Safe Bulkers Inc. (NYSE:SB)
Q4 2015 Earnings Conference Call
February 11, 2016 9:00 AM ET
Polys Hajioannou - Chairman and Chief Executive Officer
Loukas Barmparis - President, Secretary and Director
Konstantinos Adamopoulos - Chief Financial Officer and Director
Ioannis Foteinos - Chief Operating Officer and Director
Prashant Rao - Citigroup
Fotis Giannakoulis - Morgan Stanley
Ladies and gentlemen, thank you for standing by and welcome to the Safe Bulkers Conference Call to discuss the Fourth Quarter 2015 Financial Results.
Today we have with us from Safe Bulkers, Chairman and Chief Executive Officer, Polys Hajioannou; President, Dr. Loukas Barmparis; Chief Financial Officer, Konstantinos Adamopoulos and Chief Operating Officer, Ioannis Foteinos.
At this time, all participants are in a listen-only mode. There will be a presentation followed by a question-and-answer session [Operator Instructions]. Following this conference call, if you need any further information on the conference call or on the presentation, please contact Capital Link at 212-661-7566. I must advise you that this conference is being recorded today.
Before we begin, please note that this presentation contains forward-looking statements as defined in Section 27A of the Securities Act of 1933 as amended, and Section 21E of the Securities Exchange Act of 1934 as amended, concerning future events, the Company’s growth strategy and measures to implement such strategy, including expected vessel acquisitions and entering into further time charters. Words such as expects, intends, plans, believes, anticipates, hopes, estimates and variations of such words and similar expressions are intended to identify forward-looking statements.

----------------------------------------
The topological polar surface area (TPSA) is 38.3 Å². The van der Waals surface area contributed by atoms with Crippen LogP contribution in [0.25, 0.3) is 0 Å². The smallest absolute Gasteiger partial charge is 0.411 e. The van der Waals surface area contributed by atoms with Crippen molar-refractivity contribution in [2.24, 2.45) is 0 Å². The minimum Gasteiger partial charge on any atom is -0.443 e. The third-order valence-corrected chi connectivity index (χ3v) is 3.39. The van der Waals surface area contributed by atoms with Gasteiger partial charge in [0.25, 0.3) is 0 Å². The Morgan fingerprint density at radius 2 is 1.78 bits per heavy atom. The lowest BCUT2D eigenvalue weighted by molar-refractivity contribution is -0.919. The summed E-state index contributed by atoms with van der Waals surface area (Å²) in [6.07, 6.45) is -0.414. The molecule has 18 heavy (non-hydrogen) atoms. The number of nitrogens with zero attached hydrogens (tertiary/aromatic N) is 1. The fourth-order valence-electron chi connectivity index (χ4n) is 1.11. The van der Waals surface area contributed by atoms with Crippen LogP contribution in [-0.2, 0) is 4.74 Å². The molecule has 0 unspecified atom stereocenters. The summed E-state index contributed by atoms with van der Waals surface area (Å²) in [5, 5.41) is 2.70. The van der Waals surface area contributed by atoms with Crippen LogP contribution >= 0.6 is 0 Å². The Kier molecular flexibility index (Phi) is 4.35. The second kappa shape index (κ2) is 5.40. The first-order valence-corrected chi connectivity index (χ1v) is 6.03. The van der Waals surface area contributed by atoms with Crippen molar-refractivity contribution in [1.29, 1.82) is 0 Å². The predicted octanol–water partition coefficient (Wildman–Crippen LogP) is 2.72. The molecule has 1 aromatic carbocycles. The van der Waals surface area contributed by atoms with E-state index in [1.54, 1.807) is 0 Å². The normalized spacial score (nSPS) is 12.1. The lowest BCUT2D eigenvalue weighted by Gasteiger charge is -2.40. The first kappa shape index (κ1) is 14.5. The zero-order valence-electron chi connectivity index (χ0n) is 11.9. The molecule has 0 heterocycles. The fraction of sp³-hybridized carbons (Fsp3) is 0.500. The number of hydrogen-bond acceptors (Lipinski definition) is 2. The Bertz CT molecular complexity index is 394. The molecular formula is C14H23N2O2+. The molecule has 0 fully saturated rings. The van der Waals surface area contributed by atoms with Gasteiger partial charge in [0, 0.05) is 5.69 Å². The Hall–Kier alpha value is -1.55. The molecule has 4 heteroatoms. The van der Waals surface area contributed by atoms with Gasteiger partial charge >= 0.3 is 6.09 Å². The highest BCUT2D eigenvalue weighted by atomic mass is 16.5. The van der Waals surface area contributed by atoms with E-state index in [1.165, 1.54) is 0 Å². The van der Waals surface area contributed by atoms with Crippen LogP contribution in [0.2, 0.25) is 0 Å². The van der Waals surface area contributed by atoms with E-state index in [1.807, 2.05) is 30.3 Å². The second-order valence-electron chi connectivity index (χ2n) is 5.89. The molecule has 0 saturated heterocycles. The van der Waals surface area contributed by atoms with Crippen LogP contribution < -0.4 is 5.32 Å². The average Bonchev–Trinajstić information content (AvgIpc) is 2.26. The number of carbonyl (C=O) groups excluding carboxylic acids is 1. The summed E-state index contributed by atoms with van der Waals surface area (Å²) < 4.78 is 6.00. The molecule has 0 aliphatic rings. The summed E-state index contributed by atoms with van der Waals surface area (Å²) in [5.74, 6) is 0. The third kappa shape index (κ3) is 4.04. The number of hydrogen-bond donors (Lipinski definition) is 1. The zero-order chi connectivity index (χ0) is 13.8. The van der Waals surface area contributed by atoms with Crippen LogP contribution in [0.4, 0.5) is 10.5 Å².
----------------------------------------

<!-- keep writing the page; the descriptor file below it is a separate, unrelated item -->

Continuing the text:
Although the Company believes that the expectations reflected in such forward-looking statements are reasonable, no assurance can be given that such expectations will prove to be correct. These statements involve known and unknown risks, and are based upon a number of assumptions and estimates, which are inherently subject to significant uncertainties and contingencies, many of which are beyond the control of the Company.
Actual results may differ materially from those expressed or implied by such forward-looking statements. Factors that could cause actual results to differ materially include, but are not limited to changes in the demand for drybulk vessels, competitive factors in the market in which the Company operates, risks associated with operations outside the United States, and other factors listed from time-to-time in the Company’s filings with the Securities and Exchange Commission.